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The Globe and Mail

J.C. Penney puts disputed Martha Stewart goods on hold

Martha Stewart testifies at the New York State Supreme Court March 5, 2013 in New York.

David Handschuh/AP

J.C. Penney Co. Inc. has agreed to hold off on its plan to sell certain Martha Stewart-designed products in its stores at least until an April 8 court date.

Macy's Inc., which claims the exclusive rights to sell the products, has sued J.C. Penney and Martha Stewart Living Omnimedia Inc. to prevent its rival from selling them.

Justice Jeffrey Oing of New York state Supreme Court on Thursday adjourned a trial over the dispute until April because of attorneys' scheduling conflicts, and ordered the companies to try to resolve their differences in the meantime.

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The adjournment is a blow to J.C. Penney, which has said Martha Stewart is key to its turnaround plan and the products had already been manufactured.

Last week, the company reported a drop in same-store sales of 32 per cent in the quarter ended Feb. 2 as shoppers continue to balk at new "everyday" pricing strategies that reduce the number of sales. The Financial Times reported on Friday that the retailer is slashing 2,200 jobs to reduce costs.

A spokeswoman for J.C. Penney declined to comment on Thursday.

"Macy's, of course, will comply with the court's orders," said Jim Sluzewski, a spokesman for Macy's.

MSLO said Martha Stewart, who testified in court on Tuesday, held a "productive conversation" with Macy's chief executive Terry Lundgren before the judge ordered the companies into mediation. "We view today's actions as a positive step forward," MSLO said in a statement. Asked about the conversation, Mr. Sluzewski said Macy's had no comment.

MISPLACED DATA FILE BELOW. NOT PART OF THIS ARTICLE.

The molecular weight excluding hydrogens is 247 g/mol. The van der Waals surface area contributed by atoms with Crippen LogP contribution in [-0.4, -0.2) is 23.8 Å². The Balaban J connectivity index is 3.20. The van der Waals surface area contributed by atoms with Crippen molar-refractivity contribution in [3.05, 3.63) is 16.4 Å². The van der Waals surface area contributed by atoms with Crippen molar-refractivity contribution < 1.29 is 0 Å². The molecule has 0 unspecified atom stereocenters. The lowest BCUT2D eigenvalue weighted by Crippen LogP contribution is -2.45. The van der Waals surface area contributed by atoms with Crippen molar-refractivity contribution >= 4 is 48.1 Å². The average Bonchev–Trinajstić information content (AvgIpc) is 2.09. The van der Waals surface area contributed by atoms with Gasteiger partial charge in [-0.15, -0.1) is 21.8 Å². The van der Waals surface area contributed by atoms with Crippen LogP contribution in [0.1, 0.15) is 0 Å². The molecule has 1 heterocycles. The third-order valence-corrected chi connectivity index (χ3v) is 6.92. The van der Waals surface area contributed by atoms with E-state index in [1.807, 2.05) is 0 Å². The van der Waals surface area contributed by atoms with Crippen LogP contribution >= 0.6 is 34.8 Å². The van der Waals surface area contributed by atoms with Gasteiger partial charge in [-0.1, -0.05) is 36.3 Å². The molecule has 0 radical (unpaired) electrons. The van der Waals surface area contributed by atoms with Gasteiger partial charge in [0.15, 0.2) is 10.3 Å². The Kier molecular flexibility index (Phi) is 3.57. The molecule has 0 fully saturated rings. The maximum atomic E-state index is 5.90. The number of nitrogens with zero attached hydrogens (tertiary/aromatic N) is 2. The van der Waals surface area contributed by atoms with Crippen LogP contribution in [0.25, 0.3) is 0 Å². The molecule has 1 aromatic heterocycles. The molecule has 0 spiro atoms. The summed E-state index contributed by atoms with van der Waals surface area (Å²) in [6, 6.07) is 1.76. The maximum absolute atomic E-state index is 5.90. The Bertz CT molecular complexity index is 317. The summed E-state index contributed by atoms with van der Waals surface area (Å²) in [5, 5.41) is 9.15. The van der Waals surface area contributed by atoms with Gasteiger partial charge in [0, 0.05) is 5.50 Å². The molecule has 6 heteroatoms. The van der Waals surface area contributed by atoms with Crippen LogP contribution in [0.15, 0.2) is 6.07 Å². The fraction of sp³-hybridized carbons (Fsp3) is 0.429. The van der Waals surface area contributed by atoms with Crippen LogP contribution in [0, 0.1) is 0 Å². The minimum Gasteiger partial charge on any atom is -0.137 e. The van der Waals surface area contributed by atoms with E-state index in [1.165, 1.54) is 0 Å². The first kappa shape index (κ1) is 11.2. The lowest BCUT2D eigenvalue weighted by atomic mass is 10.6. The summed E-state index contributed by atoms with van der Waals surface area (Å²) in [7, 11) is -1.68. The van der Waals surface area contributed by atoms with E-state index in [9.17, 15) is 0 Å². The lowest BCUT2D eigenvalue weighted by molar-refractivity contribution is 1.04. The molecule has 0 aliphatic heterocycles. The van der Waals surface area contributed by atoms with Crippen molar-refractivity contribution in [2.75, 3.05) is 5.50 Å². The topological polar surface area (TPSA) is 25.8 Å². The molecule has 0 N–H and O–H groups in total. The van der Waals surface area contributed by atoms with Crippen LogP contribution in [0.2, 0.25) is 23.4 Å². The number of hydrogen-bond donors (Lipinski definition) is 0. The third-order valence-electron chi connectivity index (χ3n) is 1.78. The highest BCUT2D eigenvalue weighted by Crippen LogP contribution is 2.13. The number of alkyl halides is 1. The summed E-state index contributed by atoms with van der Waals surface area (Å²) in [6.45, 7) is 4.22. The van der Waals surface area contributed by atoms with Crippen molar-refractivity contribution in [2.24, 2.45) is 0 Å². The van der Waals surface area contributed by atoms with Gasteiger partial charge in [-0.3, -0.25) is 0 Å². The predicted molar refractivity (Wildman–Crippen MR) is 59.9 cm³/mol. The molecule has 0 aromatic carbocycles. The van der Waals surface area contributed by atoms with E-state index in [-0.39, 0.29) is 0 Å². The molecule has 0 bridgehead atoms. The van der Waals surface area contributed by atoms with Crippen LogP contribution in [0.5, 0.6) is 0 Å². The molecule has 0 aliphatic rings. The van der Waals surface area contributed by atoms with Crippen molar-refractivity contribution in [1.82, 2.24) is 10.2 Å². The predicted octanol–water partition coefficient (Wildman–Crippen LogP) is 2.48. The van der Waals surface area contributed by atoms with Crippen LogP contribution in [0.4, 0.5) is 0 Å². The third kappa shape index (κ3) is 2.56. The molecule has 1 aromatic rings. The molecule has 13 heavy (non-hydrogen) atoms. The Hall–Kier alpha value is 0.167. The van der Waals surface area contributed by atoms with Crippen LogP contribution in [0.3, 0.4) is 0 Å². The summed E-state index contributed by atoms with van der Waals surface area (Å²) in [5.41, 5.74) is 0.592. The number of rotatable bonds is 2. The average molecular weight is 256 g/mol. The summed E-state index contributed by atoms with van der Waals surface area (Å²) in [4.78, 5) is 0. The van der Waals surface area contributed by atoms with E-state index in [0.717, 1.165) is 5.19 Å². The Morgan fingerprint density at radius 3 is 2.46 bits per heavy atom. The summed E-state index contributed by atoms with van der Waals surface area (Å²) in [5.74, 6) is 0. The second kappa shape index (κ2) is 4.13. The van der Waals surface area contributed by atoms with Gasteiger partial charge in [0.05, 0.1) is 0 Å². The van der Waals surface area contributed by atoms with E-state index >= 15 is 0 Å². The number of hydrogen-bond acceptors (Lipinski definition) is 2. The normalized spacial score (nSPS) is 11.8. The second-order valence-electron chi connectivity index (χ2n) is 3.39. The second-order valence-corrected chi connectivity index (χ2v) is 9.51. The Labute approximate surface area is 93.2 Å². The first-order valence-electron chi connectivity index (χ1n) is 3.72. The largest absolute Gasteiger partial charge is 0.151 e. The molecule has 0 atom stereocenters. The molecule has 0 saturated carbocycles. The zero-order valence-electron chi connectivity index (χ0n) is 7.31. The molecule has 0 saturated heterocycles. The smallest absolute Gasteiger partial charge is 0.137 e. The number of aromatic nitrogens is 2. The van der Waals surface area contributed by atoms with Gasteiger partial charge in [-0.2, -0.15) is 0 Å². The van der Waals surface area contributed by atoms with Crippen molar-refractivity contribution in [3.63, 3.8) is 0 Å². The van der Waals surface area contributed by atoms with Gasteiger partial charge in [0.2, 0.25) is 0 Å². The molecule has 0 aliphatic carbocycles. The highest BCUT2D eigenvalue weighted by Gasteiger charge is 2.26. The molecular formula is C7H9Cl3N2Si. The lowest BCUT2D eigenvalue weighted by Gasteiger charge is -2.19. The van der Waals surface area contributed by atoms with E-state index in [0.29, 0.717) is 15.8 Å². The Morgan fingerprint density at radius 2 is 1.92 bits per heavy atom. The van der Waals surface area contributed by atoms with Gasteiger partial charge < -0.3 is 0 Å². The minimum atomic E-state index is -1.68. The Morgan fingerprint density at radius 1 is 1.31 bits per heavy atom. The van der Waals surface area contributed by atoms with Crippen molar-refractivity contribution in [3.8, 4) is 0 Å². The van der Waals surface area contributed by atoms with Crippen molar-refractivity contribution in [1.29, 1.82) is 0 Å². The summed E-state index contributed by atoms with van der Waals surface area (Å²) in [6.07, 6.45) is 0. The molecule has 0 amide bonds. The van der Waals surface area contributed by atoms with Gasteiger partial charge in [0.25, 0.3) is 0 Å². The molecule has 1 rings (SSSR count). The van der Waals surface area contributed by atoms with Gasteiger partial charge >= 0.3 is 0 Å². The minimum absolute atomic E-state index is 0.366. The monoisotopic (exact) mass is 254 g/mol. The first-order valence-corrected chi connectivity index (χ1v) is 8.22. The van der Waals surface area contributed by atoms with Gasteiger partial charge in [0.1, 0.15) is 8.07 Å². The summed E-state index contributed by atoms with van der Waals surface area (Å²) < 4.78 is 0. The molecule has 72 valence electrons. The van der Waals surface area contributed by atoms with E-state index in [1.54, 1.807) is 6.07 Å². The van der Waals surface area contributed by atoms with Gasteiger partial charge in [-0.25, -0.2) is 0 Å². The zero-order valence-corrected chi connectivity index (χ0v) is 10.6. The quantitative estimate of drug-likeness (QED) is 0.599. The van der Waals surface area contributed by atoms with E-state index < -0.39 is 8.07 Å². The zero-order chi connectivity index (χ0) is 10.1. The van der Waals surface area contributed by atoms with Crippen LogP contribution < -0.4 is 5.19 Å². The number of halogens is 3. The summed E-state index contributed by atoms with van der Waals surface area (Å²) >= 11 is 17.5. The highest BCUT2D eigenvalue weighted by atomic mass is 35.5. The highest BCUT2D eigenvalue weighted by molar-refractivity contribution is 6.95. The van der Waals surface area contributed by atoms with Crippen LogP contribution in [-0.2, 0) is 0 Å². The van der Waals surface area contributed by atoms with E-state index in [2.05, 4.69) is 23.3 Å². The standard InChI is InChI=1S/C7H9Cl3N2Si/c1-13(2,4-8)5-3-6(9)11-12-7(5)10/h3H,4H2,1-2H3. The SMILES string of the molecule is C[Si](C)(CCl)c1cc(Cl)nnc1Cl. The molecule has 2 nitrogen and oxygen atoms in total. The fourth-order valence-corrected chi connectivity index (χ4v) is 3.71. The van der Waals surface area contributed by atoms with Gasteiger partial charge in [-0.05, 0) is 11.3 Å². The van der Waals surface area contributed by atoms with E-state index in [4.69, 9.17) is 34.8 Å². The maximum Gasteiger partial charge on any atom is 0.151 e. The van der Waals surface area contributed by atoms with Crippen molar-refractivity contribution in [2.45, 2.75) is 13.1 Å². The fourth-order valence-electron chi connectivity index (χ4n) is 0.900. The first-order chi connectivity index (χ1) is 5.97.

Last week, Mr. Lundgren testified that he had not spoken to Ms. Stewart since she called in December 2011 to tell him about her deal with J.C. Penney, the night before it was announced publicly. He said he felt "sick" to his stomach and hung up the phone on Ms. Stewart.

In testimony on Thursday, Charles Koppelman, who stepped down as chairman of MSLO last year, said the company should have given Macy's the chance to match J.C. Penney's offer, but he said he was rebuffed by Ms. Stewart and the board.

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Last summer, Judge Oing put in place a temporary block that stopped J.C. Penney from selling Martha Stewart-branded home goods in product categories Macy's claims it has exclusively, including cookware, bedding and bath.

J.C. Penney then said it would sell Martha Stewart-designed items in those categories under the brand "JCP Everyday" starting this spring.

Earlier this week, as the trial dragged on, Macy's lawyer Theodore Grossman asked the judge to consider expanding the block to include all Martha-Stewart designed goods in the exclusive product categories.

Under Thursday's agreement, J.C. Penney will hold off on selling the products until the April court date.

The agreement does not impact J.C. Penney's plans to sell Martha Stewart-branded window coverings and other product categories not claimed by Macy's. Those products are expected in J.C. Penney stores in late March or early April.

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